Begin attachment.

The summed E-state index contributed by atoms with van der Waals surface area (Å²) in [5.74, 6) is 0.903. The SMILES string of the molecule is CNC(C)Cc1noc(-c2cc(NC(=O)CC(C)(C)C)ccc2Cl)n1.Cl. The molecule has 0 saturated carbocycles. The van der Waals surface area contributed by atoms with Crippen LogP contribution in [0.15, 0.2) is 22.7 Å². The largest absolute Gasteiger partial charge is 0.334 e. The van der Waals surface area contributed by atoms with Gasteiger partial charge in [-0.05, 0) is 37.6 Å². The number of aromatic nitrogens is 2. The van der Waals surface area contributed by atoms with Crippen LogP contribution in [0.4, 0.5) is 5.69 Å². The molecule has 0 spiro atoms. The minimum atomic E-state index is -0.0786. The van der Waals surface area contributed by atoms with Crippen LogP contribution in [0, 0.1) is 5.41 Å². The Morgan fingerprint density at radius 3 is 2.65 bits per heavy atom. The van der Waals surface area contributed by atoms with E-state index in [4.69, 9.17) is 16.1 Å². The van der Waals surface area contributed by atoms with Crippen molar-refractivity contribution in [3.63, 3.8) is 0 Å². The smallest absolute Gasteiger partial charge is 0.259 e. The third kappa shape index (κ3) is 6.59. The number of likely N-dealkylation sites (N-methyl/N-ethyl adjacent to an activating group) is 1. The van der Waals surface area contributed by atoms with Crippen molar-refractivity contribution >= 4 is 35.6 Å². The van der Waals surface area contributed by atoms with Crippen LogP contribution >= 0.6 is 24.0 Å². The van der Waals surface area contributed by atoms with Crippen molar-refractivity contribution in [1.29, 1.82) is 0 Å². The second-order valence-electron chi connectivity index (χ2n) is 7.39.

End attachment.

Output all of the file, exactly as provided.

The summed E-state index contributed by atoms with van der Waals surface area (Å²) in [5.74, 6) is 0.903. The SMILES string of the molecule is CNC(C)Cc1noc(-c2cc(NC(=O)CC(C)(C)C)ccc2Cl)n1.Cl. The molecule has 0 saturated carbocycles. The van der Waals surface area contributed by atoms with Crippen LogP contribution in [0.15, 0.2) is 22.7 Å². The largest absolute Gasteiger partial charge is 0.334 e. The van der Waals surface area contributed by atoms with Gasteiger partial charge in [-0.05, 0) is 37.6 Å². The number of aromatic nitrogens is 2. The van der Waals surface area contributed by atoms with Crippen LogP contribution in [0.4, 0.5) is 5.69 Å². The molecule has 0 spiro atoms. The minimum atomic E-state index is -0.0786. The van der Waals surface area contributed by atoms with Crippen LogP contribution in [0, 0.1) is 5.41 Å². The Morgan fingerprint density at radius 3 is 2.65 bits per heavy atom. The van der Waals surface area contributed by atoms with E-state index in [4.69, 9.17) is 16.1 Å². The van der Waals surface area contributed by atoms with Crippen molar-refractivity contribution in [3.63, 3.8) is 0 Å². The smallest absolute Gasteiger partial charge is 0.259 e. The third kappa shape index (κ3) is 6.59. The number of likely N-dealkylation sites (N-methyl/N-ethyl adjacent to an activating group) is 1. The van der Waals surface area contributed by atoms with Crippen molar-refractivity contribution >= 4 is 35.6 Å². The van der Waals surface area contributed by atoms with Crippen LogP contribution >= 0.6 is 24.0 Å². The van der Waals surface area contributed by atoms with Crippen molar-refractivity contribution in [1.29, 1.82) is 0 Å². The second-order valence-electron chi connectivity index (χ2n) is 7.39.